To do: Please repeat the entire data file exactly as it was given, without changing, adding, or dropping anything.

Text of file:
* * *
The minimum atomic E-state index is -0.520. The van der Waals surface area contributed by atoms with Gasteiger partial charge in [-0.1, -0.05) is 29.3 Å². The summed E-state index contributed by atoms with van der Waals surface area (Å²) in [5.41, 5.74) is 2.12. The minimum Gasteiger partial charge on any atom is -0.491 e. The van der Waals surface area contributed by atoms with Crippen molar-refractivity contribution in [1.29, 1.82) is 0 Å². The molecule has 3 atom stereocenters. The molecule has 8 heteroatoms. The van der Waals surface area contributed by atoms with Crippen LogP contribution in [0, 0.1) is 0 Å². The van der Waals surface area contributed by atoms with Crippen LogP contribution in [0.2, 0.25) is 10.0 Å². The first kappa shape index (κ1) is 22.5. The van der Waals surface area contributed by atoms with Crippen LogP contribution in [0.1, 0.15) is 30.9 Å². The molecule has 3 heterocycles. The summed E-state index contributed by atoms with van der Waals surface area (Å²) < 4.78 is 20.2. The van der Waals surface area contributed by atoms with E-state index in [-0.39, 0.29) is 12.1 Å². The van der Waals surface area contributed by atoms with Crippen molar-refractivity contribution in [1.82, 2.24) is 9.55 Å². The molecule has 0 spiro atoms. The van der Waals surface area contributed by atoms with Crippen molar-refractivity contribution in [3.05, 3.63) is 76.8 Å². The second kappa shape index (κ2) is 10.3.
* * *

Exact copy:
The minimum atomic E-state index is -0.520. The van der Waals surface area contributed by atoms with Gasteiger partial charge in [-0.1, -0.05) is 29.3 Å². The summed E-state index contributed by atoms with van der Waals surface area (Å²) in [5.41, 5.74) is 2.12. The minimum Gasteiger partial charge on any atom is -0.491 e. The van der Waals surface area contributed by atoms with Crippen molar-refractivity contribution in [1.29, 1.82) is 0 Å². The molecule has 3 atom stereocenters. The molecule has 8 heteroatoms. The van der Waals surface area contributed by atoms with Crippen LogP contribution in [0, 0.1) is 0 Å². The van der Waals surface area contributed by atoms with Crippen LogP contribution in [0.2, 0.25) is 10.0 Å². The first kappa shape index (κ1) is 22.5. The van der Waals surface area contributed by atoms with Crippen LogP contribution in [0.1, 0.15) is 30.9 Å². The molecule has 3 heterocycles. The summed E-state index contributed by atoms with van der Waals surface area (Å²) < 4.78 is 20.2. The van der Waals surface area contributed by atoms with E-state index in [-0.39, 0.29) is 12.1 Å². The van der Waals surface area contributed by atoms with Crippen molar-refractivity contribution in [1.82, 2.24) is 9.55 Å². The molecule has 0 spiro atoms. The van der Waals surface area contributed by atoms with Crippen molar-refractivity contribution in [3.05, 3.63) is 76.8 Å². The second kappa shape index (κ2) is 10.3.